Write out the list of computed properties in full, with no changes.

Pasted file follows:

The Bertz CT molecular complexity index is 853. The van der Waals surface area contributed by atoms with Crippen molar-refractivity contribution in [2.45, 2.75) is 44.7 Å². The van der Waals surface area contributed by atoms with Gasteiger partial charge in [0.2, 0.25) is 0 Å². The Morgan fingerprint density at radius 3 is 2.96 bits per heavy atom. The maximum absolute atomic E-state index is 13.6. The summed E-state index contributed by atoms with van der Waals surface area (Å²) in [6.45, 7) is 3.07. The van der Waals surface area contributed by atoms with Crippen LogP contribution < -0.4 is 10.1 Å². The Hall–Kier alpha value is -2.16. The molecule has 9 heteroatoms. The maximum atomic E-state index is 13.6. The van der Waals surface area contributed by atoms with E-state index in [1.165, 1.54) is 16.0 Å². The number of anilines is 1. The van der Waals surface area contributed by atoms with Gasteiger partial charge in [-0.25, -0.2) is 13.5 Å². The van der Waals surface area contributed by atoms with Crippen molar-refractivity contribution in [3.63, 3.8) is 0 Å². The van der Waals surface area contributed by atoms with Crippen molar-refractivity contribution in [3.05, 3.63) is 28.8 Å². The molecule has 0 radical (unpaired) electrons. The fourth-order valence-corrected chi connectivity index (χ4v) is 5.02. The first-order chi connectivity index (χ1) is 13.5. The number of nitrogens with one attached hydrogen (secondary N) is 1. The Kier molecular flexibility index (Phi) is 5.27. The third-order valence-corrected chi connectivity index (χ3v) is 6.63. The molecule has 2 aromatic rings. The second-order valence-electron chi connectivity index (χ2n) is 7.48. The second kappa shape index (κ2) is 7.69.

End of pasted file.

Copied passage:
The Bertz CT molecular complexity index is 853. The van der Waals surface area contributed by atoms with Crippen molar-refractivity contribution in [2.45, 2.75) is 44.7 Å². The van der Waals surface area contributed by atoms with Gasteiger partial charge in [0.2, 0.25) is 0 Å². The Morgan fingerprint density at radius 3 is 2.96 bits per heavy atom. The maximum absolute atomic E-state index is 13.6. The summed E-state index contributed by atoms with van der Waals surface area (Å²) in [6.45, 7) is 3.07. The van der Waals surface area contributed by atoms with Crippen LogP contribution < -0.4 is 10.1 Å². The Hall–Kier alpha value is -2.16. The molecule has 9 heteroatoms. The maximum atomic E-state index is 13.6. The van der Waals surface area contributed by atoms with E-state index in [1.165, 1.54) is 16.0 Å². The number of anilines is 1. The van der Waals surface area contributed by atoms with Gasteiger partial charge in [-0.25, -0.2) is 13.5 Å². The van der Waals surface area contributed by atoms with Crippen molar-refractivity contribution in [3.63, 3.8) is 0 Å². The van der Waals surface area contributed by atoms with Crippen molar-refractivity contribution in [3.05, 3.63) is 28.8 Å². The molecule has 0 radical (unpaired) electrons. The fourth-order valence-corrected chi connectivity index (χ4v) is 5.02. The first-order chi connectivity index (χ1) is 13.5. The number of nitrogens with one attached hydrogen (secondary N) is 1. The Kier molecular flexibility index (Phi) is 5.27. The third-order valence-corrected chi connectivity index (χ3v) is 6.63. The molecule has 2 aromatic rings. The second-order valence-electron chi connectivity index (χ2n) is 7.48. The second kappa shape index (κ2) is 7.69.